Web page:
The Investigatory Powers Act 2016 is another such piece of legislation that establishes and, in some ways, expands the electronic surveillance powers of British intelligence agencies and police. The Act authorizes targeted equipment interference or communication interception. It also requires CSPs (communication service providers) in the UK to be able to remove CSP-applied encryption. However, it does not require foreign companies to remove encryption. The European Court of Human Rights (ECHR) recently ruled that the law “partially violated” the European Convention on Human Rights. The surveillance program did not violate human rights by itself, but violations stemmed from a lack of safeguards and protections.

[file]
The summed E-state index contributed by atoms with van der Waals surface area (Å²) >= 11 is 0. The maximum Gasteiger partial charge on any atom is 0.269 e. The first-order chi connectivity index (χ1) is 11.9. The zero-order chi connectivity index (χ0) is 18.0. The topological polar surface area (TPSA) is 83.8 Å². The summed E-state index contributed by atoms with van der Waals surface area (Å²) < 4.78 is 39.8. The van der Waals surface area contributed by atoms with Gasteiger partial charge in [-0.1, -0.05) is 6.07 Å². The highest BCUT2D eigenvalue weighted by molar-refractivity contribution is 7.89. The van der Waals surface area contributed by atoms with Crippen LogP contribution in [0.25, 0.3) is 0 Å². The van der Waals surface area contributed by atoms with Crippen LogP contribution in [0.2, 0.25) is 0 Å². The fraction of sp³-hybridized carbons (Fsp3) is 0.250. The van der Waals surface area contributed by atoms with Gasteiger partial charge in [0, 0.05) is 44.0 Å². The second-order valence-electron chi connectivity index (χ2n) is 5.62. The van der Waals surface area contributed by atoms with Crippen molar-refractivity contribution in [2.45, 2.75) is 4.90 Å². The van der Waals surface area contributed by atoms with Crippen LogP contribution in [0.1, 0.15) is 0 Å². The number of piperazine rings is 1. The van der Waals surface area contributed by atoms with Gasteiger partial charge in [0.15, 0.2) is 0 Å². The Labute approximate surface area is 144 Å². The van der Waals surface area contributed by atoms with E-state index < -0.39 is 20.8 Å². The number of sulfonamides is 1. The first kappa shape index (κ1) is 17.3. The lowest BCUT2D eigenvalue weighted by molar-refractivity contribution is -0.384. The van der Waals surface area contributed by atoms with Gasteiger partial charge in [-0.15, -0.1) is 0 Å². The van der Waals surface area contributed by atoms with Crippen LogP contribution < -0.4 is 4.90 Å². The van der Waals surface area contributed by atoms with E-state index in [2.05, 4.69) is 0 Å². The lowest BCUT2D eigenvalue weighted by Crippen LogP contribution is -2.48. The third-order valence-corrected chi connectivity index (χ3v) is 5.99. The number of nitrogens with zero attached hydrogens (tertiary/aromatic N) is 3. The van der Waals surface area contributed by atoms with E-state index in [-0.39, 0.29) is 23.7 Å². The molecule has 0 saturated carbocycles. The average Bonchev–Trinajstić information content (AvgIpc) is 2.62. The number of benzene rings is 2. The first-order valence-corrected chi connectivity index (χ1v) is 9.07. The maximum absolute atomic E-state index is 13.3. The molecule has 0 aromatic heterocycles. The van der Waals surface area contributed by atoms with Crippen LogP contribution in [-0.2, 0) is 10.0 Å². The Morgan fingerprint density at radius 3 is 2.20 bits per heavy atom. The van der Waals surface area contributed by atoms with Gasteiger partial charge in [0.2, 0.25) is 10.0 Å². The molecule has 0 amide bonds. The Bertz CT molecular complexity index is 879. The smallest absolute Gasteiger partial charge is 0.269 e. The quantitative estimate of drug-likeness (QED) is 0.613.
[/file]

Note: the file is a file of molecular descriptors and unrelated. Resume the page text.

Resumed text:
Interim Code of Practice
The government has established an interim code of practice until it issues and implements a full code of practice. These outline the steps that companies should take to combat terrorism and child sexual exploitation and abuse online. The interim code, as well as all of the principles contained within it, are entirely voluntary and non-binding.
The Interim Code of Practice on Terrorist Content and Activity Online discusses Law enforcement in Section 4. The goal is to prioritize removing any terrorist content and activity that violates UK terrorism legislation, comply with removal and retention requests from recognized UK law enforcement bodies. It also asks service providers to voluntarily report to authorities where it suspects an imminent threat to life or serious physical injury due to activity occurring on their platforms.